Farm Ireland
Independent.ie

Wednesday 18 October 2017

Why were so many farmers hung out to dry on the Basic Payment?

Storm desmond. Photo: PA
Storm desmond. Photo: PA

John Heney

Elvis Presley fans will remember January 8 as their hero's birthday. However in my case, the reason I will remember this day is because that was when I eventually received my 2015 Basic Payment Scheme (BPS) monies; nearly three months after the first payments were due.

My preference for fattening Friesian cattle probably precludes me from ever being considered a "good" cattle farmer.

However, down through the years it is these same Friesian cattle, who without fail, always leave me a profit.

Fortuitously, in the absence of my BPS payment it was this profit which allowed me to enjoy a normal Christmas this year.

Unfortunately not every cattle farmer is as lucky. Teagasc income figures show that on average cattle farmers tend to lose money on their cattle enterprises. They are obliged to rely on their basic payment to not alone pay many of their farm bills, but also to feed and clothe their families.

Our Minister and his officials should be well aware of this unfortunate reality, so why were so many cattle farmers hung out to dry this Christmas, with not a red cent to show for all the work and effort they undertook in the previous year?

Like me, most of these farmers will have done absolutely nothing wrong - all the forms were filled in correctly, lodged on time and any changes required were entered accurately.

When I telephoned the Department helpline in early November the staff were most helpful and understanding. They told me that any adjustments that I had made in this year's submission would cause a delay, even if they were correctly entered.

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They took my phone number and said that they would get the relevant section to ring me back. As promised, a lady dealing with my file rang me on November 26 saying that everything was in order. However, Christmas came and went, but no payment arrived.

As I fed my cattle on Christmas morning I couldn't help thinking of the many hundreds of farming families around the country for whom this Christmas season must have been a nightmare, simply because of the apparent inability of the Department to process correctly submitted applications on time.

It is also disappointing to note the disquieting silence on this issue shown by some of our farming organisations during this highly expensive period coming up to Christmas.

I feel that all farming organisations would do well to remember that their solitary role is to look after the welfare of their ordinary members, not to enhance the self-importance of any group or individual.

Housing

Meanwhile back on the farm my plan to delaying housing as late as possible this winter turned out to be a very interesting exercise.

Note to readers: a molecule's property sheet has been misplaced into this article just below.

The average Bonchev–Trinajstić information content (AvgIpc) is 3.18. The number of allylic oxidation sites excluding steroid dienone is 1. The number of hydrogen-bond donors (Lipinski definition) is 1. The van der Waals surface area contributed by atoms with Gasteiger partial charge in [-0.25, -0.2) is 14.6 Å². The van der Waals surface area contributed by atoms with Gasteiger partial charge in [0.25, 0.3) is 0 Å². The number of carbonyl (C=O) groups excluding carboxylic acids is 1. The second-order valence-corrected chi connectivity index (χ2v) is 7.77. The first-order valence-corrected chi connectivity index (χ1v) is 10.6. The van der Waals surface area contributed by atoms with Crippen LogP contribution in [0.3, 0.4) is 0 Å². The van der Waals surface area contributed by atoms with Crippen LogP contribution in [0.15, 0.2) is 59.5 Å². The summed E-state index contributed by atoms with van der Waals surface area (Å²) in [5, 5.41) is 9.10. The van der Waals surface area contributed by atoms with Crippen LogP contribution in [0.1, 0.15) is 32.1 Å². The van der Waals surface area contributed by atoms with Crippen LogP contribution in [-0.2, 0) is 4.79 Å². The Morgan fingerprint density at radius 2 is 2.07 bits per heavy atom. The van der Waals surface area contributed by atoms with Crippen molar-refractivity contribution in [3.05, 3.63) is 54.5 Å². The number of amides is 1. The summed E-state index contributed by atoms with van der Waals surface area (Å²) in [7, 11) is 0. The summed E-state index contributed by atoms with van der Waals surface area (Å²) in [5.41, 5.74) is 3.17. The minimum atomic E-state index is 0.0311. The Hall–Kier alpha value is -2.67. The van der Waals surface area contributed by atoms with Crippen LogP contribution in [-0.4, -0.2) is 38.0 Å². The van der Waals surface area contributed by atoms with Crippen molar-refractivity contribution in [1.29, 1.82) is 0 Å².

As I mentioned last month, the first half of my cattle weren't housed until the December 1.

I divided the remaining store cattle into small lots and spread them around approximately half of my farm.

It was amazing how well they did, helped in no small way by the very mild December weather.

Of course the rain and storms were the real challenge. I succeeded in surviving Storm Desmond, but Storm Frank eventually forced my hand and I put some more cattle in on December 27, with the final pen going in three days later.

I was amazed to see how well cattle can do outside when they have enough room and enough to eat.

We can't expect to get such a mild autumn every year, so I am determined to be much better prepared for next winter.

Of course the other aspect of the recent mild weather is how green the countryside looks and how well grass has grown.

I know that we still have a long way to go, but with a bit of luck it should be possible to get cattle out much earlier next spring.

Unfortunately it appears that the 30-month issue is not going away.

Just when we thought that we were coming to terms with the myriad of Department guidelines, it seems that the processing sector is determined to impose their own complex set of rules and regulations for us to comply with.

With New Year factory prices remaining disappointingly static, and various reports suggesting that the cattle trade doesn't look great for 2016, I find it extremely difficult to listen to all the patronising hoohah that's trotted out about how great our unique grass based production system is.

It is difficult to rationalise these platitudes about our great grass-based beef with statements that claim that consumers are increasingly insisting on under 30-month beef, especially when we all know how difficult it is to finish these cattle on a genuinely grass-only diet.

Perhaps if our processors and retailers exercised a little more honesty and openness with their consumers and explain the difficulties involved in producing grass-finished beef - without the supplementary feeding of meal, most of which contains GMO's- the issue would very quickly resolve itself.

In the absence of such an open approach we can only presume that the 30-month issue is simply being used as a cynical bargaining ploy by the large retail groups to reduce the price they pay the processors and so drive down the price paid to farmers.

John Heney is a beef farmer from Kilfeacle, Co Tipperary

Indo Farming

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